America’s close relations with Qatar are undermining its bid to broker a credible ceasefire in Gaza and eroding trust with Israel, experts told The Times of Israel.
Irrespective of the veracity of a Channel 1 leak quoting US President Barack Obama’s phone conversation with Israeli Prime Minister Benjamin Netanyahu on Sunday, in which Obama supposedly said he trusted Qatar and Turkey to pressure Hamas into a ceasefire after Israel suspended its military operation in Gaza (both Israel and the US denied the accuracy of the story), ties between the US and the tiny Gulf state seem closer than ever before.
This 40-year-old relationship, said Lori Plotkin Boghardt, a fellow in Gulf politics at the Washington Institute for Near East Policy, serves the two countries’ fundamental strategic interests.
“The US gets a relatively friendly base from which to pursue regional security policies; and Qatar receives the basic security of its small state, sandwiched between larger neighbors Saudi Arabia and Iran,” she told The Times of Israel.
While there are many differences between the US and Qatar, she added, “their strategic partnership almost always overrides these.” In fact, Qatar’s closeness with “unpalatable” regional actors such as Hamas is actually viewed in Washington as advantageous in helping to achieve certain objectives, like a ceasefire in Gaza.
Qatar maintains close security links with the US, hosting the Central Command’s Forward Headquarters. But the “icing on the cake” of the relationship, as Plotkin Boghardt put it, is an $11 billion arms deal signed in mid July and providing Qatar with state-of-the-art American attack helicopters and air defense systems.
And yet, for those seeking proof of Qatar’s closeness with Hamas — sworn enemy of what is supposed to be the US’s key ally in the region, Israel — one need only watch the high-profile TV interviews given by Qatari Foreign Minister Khaled al-Attiyah over the past few days.
On Saturday, Attiyah told his country’s mouthpiece Al-Jazeera that Israel has left the people of Gaza no choice but to “resist and defend themselves.”
“Gaza faces two types of death,” he said. “Either slow death through siege and starvation or fast death by bullets.”
The Palestinian requests, Attiyah continued — citing Hamas preconditions for a ceasefire, including the complete removal of the Israeli blockade and the construction of a seaport — are not only “just” but also “the bare minimum for a respectable life.” In an interview with CNN, he said that “Israel never leveraged the pragmatic approach of Hamas.”
Hamas is formally committed to the destruction of Israel. Israel has maintained a security blockade of Gaza in large part in order to prevent the smuggling in to the Strip of missiles and other material for use in Hamas’s war efforts against Israel. After US Secretary of State John Kerry on Friday conveyed a ceasefire document to Israel reflecting Qatari input, on Hamas’s behalf, and providing for an easing of access to Gaza, the Israeli security cabinet voted 8-0 to reject it, and government sources leaked bitter criticism of Kerry for having capitulated to Hamas.
On Saturday, Kerry met in Paris with the Qatari and Turkish foreign ministers, prompting more Israeli criticism. The episode created further strains in the already complex relationship between the Netanyahu government and the Obama administration. Subsequently, Kerry recommitted to the original Egyptian ceasefire proposal.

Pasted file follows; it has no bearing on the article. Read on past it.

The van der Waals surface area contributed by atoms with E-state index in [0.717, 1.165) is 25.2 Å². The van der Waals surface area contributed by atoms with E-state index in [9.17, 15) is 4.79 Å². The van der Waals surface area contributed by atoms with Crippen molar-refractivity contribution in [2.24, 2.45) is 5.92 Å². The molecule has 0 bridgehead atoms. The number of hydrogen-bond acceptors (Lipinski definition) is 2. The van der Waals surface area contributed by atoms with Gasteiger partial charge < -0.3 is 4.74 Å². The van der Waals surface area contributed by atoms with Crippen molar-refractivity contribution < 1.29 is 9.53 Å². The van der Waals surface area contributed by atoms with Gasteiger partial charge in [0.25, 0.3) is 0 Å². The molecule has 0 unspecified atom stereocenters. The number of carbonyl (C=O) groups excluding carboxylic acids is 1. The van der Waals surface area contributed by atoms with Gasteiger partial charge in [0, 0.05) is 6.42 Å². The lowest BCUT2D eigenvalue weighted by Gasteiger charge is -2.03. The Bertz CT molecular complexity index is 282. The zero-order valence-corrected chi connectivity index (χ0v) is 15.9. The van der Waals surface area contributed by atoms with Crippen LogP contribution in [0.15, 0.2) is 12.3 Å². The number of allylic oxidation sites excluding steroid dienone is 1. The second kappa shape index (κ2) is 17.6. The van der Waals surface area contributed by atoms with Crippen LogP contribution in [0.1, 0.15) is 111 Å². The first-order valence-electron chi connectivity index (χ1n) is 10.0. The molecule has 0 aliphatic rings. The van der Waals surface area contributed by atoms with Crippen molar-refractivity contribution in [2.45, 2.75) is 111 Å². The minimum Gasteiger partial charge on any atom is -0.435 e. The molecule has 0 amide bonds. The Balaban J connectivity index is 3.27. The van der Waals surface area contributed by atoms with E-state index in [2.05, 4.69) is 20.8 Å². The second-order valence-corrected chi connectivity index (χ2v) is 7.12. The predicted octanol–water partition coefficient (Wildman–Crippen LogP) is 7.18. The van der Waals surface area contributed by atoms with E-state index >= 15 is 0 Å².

Though Attiyah insisted on CNN that “Qatar does not support Hamas, it supports the Palestinians,” a Western source close to the Qatari regime told The Times of Israel that a ceasefire draft presented by Qatar to Mahmoud Abbas earlier this month “had Hamas’s handwriting all over it.” The source added that “Qatar is clearly biased toward Hamas over Fatah.”
For Israel, Qatar’s Hamas favoritism is irrefutable. Yaakov Amidror, a former national security adviser, told The Times of Israel that Hamas currently considers Qatar one of its closest allies, alongside Turkey and — to a lesser extent — Iran. While the US has blocked the transfer of Qatari money intended for Hamas salaries in Gaza, Qatar continues to fund the movement’s terror apparatus abroad, enabling tunnel digging and rocket launching.
Former president Shimon Peres charged last week that Qatar had been helping turn Gaza into “a center of death.”
While Israel emphatically does not want Qatar involved in talks over a ceasefire in Gaza, said Uzi Rabi, director of the Moshe Dayan Center at Tel Aviv University and an expert on the Arab Gulf, it may be faced with an American dictate to compromise.
“This places US-Israel relations in a tough spot,” Rabi told The Times of Israel.
Like Egypt, Qatar is viewed as a biased broker by some of the parties (namely, Israel and the PA) and is therefore limited in its effectiveness, he added.
“While the US is playing a less dominant role in the ceasefire efforts, the potential mediators are partial. Egypt and Qatar are not mediators in their essence,” Rabi said.
Still, Plotkin Boghardt of the Washington Institute noted that the heavy criticism from American allies in response to the Qatari track may cause Kerry to tread more carefully from now on when working with Qatar.
“Working closely with Qatar and other state supporters of Hamas on the Gaza conflict has obviously sent the wrong message to America’s strongest allies in the region, including Israel,” she said.
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